Books to read toddlers enjoy include:

  • books with animals and animal noises
  • Non- fiction books such as space, musical instruments, how things are made, etc.
  • books about playtime that relate to their experiences (building blocks, playing at the playground, having to share, etc.)
  • lift-the-flap and pop-up books – (movable pieces in books are a clear winner at this age)
  • books that are culturally responsive (don’t miss this guide to books/resources for creating a multicultural and diverse library)
  • have a child read his/her favorite books to you
  • continue sign language as you point out vocabulary
  • read books in multiple languages/bilingual books (use audio books at this point as well)
  • follow up the reading session with encouraging art and writing skills

Reading with Children: Preschoolers (Ages 3-5)

The tendency is to continue reading fiction to your kids at this age, but it is key to branch out to non-fiction topics such as space, geology, ocean life, archaeology, food, etc. I have seen many Kindergarten students come to my class, and the ones who wanted to be dentists, archaeologists, chefs, astronauts, etc. were always the children who were reading books often on these topics at home. There is nothing wrong with a 3-year-old wanting to be a superhero or a princess, but if that is all they are reading about in books, they are missing magical opportunities to explore reality.

Books to read to preschool age children:

  • alphabet, shape, size and counting books (this doesn’t mean you must start teaching, but it is a non-threatening introduction to these important skills)
  • books that tell simple stories, especially ones with rhythm and repetition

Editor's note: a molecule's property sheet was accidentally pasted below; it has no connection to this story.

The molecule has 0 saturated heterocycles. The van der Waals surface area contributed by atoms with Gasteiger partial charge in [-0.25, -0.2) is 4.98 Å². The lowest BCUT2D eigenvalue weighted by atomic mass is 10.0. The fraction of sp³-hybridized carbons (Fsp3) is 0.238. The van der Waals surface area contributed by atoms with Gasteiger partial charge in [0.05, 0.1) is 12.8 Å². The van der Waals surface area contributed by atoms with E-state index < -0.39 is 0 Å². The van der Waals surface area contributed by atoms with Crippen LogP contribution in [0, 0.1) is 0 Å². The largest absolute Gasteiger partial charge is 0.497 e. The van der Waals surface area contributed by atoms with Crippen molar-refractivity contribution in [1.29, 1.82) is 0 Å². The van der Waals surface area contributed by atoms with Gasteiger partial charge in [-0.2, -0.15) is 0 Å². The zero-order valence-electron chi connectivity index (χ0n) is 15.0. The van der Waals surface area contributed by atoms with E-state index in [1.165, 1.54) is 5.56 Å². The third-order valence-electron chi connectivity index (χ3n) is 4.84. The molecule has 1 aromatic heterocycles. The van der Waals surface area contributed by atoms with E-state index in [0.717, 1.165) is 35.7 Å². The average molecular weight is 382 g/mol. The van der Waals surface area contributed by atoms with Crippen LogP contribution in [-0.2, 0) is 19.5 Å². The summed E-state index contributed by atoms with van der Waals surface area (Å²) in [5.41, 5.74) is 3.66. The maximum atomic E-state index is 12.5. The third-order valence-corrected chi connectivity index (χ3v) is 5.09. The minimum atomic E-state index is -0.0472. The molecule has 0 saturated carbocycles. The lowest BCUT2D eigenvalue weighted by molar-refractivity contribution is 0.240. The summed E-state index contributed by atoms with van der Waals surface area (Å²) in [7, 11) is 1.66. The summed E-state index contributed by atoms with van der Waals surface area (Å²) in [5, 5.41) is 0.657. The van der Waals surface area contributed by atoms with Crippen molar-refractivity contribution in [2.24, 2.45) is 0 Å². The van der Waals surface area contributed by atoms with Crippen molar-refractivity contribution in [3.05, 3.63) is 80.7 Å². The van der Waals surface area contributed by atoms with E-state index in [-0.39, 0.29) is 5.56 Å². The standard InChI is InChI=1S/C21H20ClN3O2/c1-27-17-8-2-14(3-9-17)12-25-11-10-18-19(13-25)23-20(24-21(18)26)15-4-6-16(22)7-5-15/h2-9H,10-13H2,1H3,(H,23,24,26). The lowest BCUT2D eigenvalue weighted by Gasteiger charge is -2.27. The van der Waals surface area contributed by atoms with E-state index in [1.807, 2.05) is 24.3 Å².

• books about families and friends (grandparents, friends that speak a different language, etc.)
  • milestone books (losing the first tooth, learning to go to the potty, going to school, etc.)
  • books with child characters who are about the same age as your child and characters who are quirky and lovable
  • culturally responsive books (engage kids in follow up activities to connect with other geographic regions or cultures)
  • books that use humor and have a sense of fun – for example, a character who uses a funny word, or who is silly or even ‘naughty’
  • books relating to their particular interests
  • bilingual books/books in multiple languages that can be read by the child as well as adults (utilize audio books)
  • books that children can read independently (the answer is yes, “memorizing” books IS reading)
  • books that teach children reading skills through cooking
  • follow up your reading session with teaching children how to reflect on the books they read (as well as cultural experiences) in a journal

You can also use this free PDF chock full of tips for reading aloud with babies, toddlers, and preschoolers to put on your fridge or in your book nook. Enjoy reading with your little ones!

What are your favorite tips for reading with children 0-5? Share in the comments below!

Biracial BookwormsBethany is an elementary educator and reading specialist. She has taught in the U.S. as well as international schools in 5 different countries. Her goal is to encourage family literacy that is multicultural and culturally responsive. Her blog Biracial Bookworms is full of resources to empower and arm families/ teachers with tools to teach global citizenship through reading, traveling, and learning languages! Follow her on Instagram, Facebook, Twitter, and Pinterest!

  4 Responses to “Reading with Children 0-5: Everything You Need to Know”

  1. Wonderful collaborating with you Leanna! So very happy to join with you in your tribe of reading fanatics!

  2. These are fantastic tips. I especially like “have your child read his/her book to you.” Even if they aren’t reading accurately, it’s so important for the child to engage! Thank you for the great post.